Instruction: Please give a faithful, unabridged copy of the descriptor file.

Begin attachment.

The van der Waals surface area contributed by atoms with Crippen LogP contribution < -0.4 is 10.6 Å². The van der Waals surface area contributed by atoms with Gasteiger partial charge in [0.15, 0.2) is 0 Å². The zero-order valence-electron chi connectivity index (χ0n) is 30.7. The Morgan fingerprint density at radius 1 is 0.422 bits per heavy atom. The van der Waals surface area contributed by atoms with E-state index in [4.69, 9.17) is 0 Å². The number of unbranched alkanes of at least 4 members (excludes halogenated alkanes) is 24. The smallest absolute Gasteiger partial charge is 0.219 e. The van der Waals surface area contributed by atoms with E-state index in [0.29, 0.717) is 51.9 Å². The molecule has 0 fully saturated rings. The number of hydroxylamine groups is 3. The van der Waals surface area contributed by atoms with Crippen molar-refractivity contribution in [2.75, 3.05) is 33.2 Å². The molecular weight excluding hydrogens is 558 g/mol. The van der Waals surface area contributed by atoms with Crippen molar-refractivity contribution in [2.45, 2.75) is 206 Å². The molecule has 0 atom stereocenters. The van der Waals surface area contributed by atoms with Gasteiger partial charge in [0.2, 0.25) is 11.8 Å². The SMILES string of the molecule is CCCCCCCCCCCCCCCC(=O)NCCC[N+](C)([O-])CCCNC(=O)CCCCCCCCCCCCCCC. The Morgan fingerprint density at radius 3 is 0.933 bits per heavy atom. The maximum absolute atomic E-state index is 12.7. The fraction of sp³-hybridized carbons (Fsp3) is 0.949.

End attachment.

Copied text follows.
The van der Waals surface area contributed by atoms with Crippen LogP contribution < -0.4 is 10.6 Å². The van der Waals surface area contributed by atoms with Gasteiger partial charge in [0.15, 0.2) is 0 Å². The zero-order valence-electron chi connectivity index (χ0n) is 30.7. The Morgan fingerprint density at radius 1 is 0.422 bits per heavy atom. The van der Waals surface area contributed by atoms with E-state index in [4.69, 9.17) is 0 Å². The number of unbranched alkanes of at least 4 members (excludes halogenated alkanes) is 24. The smallest absolute Gasteiger partial charge is 0.219 e. The van der Waals surface area contributed by atoms with E-state index in [0.29, 0.717) is 51.9 Å². The molecule has 0 fully saturated rings. The number of hydroxylamine groups is 3. The van der Waals surface area contributed by atoms with Crippen molar-refractivity contribution in [2.75, 3.05) is 33.2 Å². The molecular weight excluding hydrogens is 558 g/mol. The van der Waals surface area contributed by atoms with Crippen molar-refractivity contribution in [2.45, 2.75) is 206 Å². The molecule has 0 atom stereocenters. The van der Waals surface area contributed by atoms with Gasteiger partial charge in [0.2, 0.25) is 11.8 Å². The SMILES string of the molecule is CCCCCCCCCCCCCCCC(=O)NCCC[N+](C)([O-])CCCNC(=O)CCCCCCCCCCCCCCC. The Morgan fingerprint density at radius 3 is 0.933 bits per heavy atom. The maximum absolute atomic E-state index is 12.7. The fraction of sp³-hybridized carbons (Fsp3) is 0.949.